• Does targeted surveillance (via profiles on social networks, internet of things, connected watch, health application, anti-suicide…) pose specific ethical questions?
  • What to think of the new forms of self-presentation, or even exhibitionism (is it?), emerging alongside new forms of surveillance?
  • How to maintain trust towards a state or employer that monitors its citizens or employees?
  • To what extent can the need for security justify surveillance? Is Nick Bostrom’s (2019) vulnerable world hypothesis realistic? Is it legitimate not to release large language models (like GPT-4) open source?
  • Is respect for privacy compatible with new surveillance technologies (automatic emotion recognition, voice recognition)? Should facial recognition (e.g., Clearview AI) (Almeida et al. 2022) be banned?
  • What ethical assessment can be drawn from tracking applications (Alert Covid, TousAntiCovid,…) against Covid-19?
  • What measures can be taken to address potential biases and disparities that may arise when using surveillance in public health interventions?
  • How can AI surveillance systems help public health authorities allocate resources and establish priorities in an emergency?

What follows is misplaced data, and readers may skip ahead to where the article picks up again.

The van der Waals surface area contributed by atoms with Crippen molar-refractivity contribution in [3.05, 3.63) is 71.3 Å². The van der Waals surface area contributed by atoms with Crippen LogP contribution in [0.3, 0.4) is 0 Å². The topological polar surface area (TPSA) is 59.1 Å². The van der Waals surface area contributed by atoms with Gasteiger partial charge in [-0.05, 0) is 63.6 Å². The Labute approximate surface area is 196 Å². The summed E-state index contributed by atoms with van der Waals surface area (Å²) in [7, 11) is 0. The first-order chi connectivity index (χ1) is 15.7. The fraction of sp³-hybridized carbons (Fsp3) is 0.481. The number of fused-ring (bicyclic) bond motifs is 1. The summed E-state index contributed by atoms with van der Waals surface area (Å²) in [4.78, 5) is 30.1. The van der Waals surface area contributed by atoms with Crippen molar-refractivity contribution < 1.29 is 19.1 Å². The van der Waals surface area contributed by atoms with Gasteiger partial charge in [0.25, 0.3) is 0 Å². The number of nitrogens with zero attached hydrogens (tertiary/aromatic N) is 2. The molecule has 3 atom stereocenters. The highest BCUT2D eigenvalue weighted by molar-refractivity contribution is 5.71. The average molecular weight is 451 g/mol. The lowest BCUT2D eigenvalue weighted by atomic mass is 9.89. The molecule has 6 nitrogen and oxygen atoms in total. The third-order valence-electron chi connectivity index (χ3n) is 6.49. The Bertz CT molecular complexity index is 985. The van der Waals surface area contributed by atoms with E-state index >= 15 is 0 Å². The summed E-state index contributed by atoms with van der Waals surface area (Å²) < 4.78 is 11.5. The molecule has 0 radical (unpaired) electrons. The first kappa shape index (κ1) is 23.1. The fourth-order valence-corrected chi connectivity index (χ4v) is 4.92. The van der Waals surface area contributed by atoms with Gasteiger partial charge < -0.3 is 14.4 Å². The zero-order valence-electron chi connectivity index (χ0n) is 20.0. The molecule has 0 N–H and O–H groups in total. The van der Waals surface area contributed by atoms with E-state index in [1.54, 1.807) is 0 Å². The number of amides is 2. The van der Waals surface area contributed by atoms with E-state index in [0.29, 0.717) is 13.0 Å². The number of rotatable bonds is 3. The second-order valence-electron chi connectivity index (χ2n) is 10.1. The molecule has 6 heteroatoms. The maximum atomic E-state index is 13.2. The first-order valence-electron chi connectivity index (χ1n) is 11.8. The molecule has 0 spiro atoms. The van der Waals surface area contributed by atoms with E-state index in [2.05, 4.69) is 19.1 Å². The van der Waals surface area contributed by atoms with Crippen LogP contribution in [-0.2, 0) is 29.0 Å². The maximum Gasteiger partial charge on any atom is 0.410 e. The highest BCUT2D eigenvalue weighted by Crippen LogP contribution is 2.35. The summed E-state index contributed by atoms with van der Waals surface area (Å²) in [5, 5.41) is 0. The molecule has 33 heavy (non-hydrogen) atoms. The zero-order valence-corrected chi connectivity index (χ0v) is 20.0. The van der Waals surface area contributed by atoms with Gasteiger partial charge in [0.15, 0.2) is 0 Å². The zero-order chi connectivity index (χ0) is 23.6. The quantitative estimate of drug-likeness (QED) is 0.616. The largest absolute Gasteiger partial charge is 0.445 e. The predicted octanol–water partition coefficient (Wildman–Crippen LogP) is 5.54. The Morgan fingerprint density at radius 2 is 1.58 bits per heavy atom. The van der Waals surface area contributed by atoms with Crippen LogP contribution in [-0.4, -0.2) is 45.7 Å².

Presentations with a maximum duration of 20 minutes will be followed by a 15-minute question period. The workshop on February 2, 2024, will take place in hybrid mode, from 9:00 to 17:00 (Quebec time).

Send your proposal before October 2, 2023, to: hazar_haidar@uqar.ca

It must include:

  • A title (maximum 10 words)
  • An abstract (maximum 300 words)
  • Name and title, institution, affiliation, or organization.

Note that applications can come from various fields, including among others: philosophy, political science, criminology, cognitive science, psychology, bioethics, law, computer science, engineering, communication, and sociology. We encourage student applications.


Ali, M. A. and Mann, S. (2013) “The inevitability of the transition from a surveillance-society to a veillance-society: Moral and economic grounding for sousveillance,” (ISTAS) Social Implications of Wearable Computing and Augmented Reality in Everyday Life, Canada, pp. 243-254, doi: 10.1109/ISTAS.2013.6613126.

Almeida, D., Shmarko, K. & Lomas, E. (2022) The ethics of facial recognition technologies, surveillance, and accountability in an age of artificial intelligence: a comparative analysis of US, EU, and UK regulatory frameworks. AI Ethics 2, 377–387. https://doi.org/10.1007/s43681-021-00077-w

Arendt, H. (1972) “Civil Disobedience” In “Crises of the Republic”.

Bandara P. (2023) “This Clothing Line Tricks AI Cameras Without Covering Your Face” PetaPixel. https://petapixel.com/2023/01/20/this-clothing-line-tricks-ai-cameras-without-covering-your-face/